Wednesday, September 19, 2012

Teachers emerge as Korea’s new ‘export’ item

          Few would argue that people’s zeal for education and dedicated teachers were a driving force for the country’s rapid economic growth.

Korea’s education system is now being emulated by numerous developing countries around the world as it is regarded as a good example of how education could create a virtuous circle of social change and innovation, and successfully contribute to cultural and economic development.

According to Kim Sang-young, president of Busan National University of Education (BNUE), Korea has become an educational powerhouse that can bring positive changes to underprivileged countries.

“It’s time to send more teachers to these countries so that they can share our best teaching practices and ultimately contribute to their economic development. Teachers should be a major export item,” Kim said in an interview.

The Ministry of Education, Science and Technology has signed agreements with a number of countries in Asia, Africa and South America to train teachers ― especially in science and mathematics ― there.

The ministry also plans to provide resources worldwide to meet the growing needs for Korean language learning amid the popularity of K-pop and K-drama.

The BNUE is now sending students to the Philippines, Ethiopia, China, Japan, the United States and other countries.

“We call them educational ambassadors because they help strengthen partnerships with the countries. It’s a good experience for the students as well because they can have global mindsets and learn about cosmopolitan values,” said the 60-year-old physical education professor.

The school is currently working with Pohang University of Science and Technology to develop joint training programs for Ethiopian elementary school teachers.

The ministry will finance the project in a bid to boost people-to-people exchanges between Korea and Ethiopia. The two Korean schools plan to provide courses on science, mathematics, music, culture and educational theories.

Kim recently visited the African country to discuss the project with educational policymakers.

“Ethiopia is one of the countries that are eager to learn from Korean educators. We will send a team of BNUE teachers to Ethiopia to help it nurture teachers and develop its own teaching programs,” he said.

The school is also focusing on teaching Korean language and culture to the younger generations of ethnic Koreans abroad as well as foreigners who are interested in learning Korean as a second language.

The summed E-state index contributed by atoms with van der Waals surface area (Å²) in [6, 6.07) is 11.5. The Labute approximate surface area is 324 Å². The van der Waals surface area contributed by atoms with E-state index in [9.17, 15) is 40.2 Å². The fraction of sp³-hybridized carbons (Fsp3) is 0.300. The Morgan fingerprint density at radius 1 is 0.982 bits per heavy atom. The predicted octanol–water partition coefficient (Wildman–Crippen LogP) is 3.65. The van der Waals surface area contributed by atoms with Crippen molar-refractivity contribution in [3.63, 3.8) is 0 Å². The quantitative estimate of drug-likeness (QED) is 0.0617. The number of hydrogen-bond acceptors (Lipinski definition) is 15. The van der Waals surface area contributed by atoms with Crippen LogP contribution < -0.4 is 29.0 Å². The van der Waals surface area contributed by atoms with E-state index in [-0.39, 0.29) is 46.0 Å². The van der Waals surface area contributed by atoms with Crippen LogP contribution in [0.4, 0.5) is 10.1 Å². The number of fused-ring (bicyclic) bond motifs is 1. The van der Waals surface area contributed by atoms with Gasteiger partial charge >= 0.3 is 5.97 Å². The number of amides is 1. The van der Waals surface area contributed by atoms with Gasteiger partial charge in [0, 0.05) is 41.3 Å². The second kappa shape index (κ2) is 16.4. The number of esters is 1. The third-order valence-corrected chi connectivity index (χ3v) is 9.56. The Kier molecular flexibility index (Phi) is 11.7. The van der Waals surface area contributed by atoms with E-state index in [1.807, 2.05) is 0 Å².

Kim said that’s necessary because the country’s international presence is expanding and the number of foreigners who want to learn Korean and customs has been growing rapidly.

According to the ministry, the number of foreign elementary and secondary schools which have set up Korean language courses increased to 695 in 2011 from 522 in 2009.

Last year, about 121,500 people from 47 countries took the Test of Proficiency in Korean, administered by the Korean government, compared to 50,133 from 28 countries in 2007 and 85,000 from 35 countries in 2009. The exam has become a must for foreigners who want to study and work in Korea.

“We need to boost efficiency in providing language education to ethnic Koreans and foreigners and introduce cultural exchange programs that meet their needs. There should be more administrative and financial support for them,” Kim said.

Best school for teachers

Since he took office in March 2009, he has adopted new teaching methods centered on creativity and character building of students.

He stressed the importance of character education at primary and secondary schools, saying the surging cases of bullying among peers are largely attributed to a lack of this and a competition-oriented system.

“Creativity and character education can lead to creating new knowledge and new solutions for problems. That’s because, in a globalized, knowledge-based world, we must engage, exchange and collaborate with each other based on mutual understanding. That’s what educators should always keep in mind,” Kim said.

The school has been ranked the best institution for educating elementary school teachers in Korea for several years in a row, but it is relatively cheap to study there.

Its tuition for a semester is about 1.5 million won, about 45 percent of the average tuition at four-year Korean colleges. It has frozen tuition for three consecutive years, while providing more scholarships to the students from poor families as well as those with academic excellence. The school said about 75 percent of its 2,000 students received scholarships this year.

“It’s our social responsibility to nurture good teachers and provide them with an excellent learning environment. We are trying to reflect the school’s educational philosophy of love, service and wisdom in our policies,” he said.

Kim is sharing its teaching programs with other universities. He is now serving as chairman of the President’s Council for the National Universities of Education and co-chairman of the Development Committee for the Universities of Teacher Education. He is also vice-chairman of the Korean Council for University Education.

Kim said he will increase the number of students chosen by admission officers so that more talented and well-rounded students can become teachers.

“In the past, Korean universities picked students only based on scores from the annual college admission test. We should evaluate applicants based on their potential and extra-curricular activities,” the president said. “That’s because teachers are examples of students. They should not be judged by only test scores.”

“The purpose of schools is not to foster students who do well on tests. Ethical and moral education is also important,” he added.

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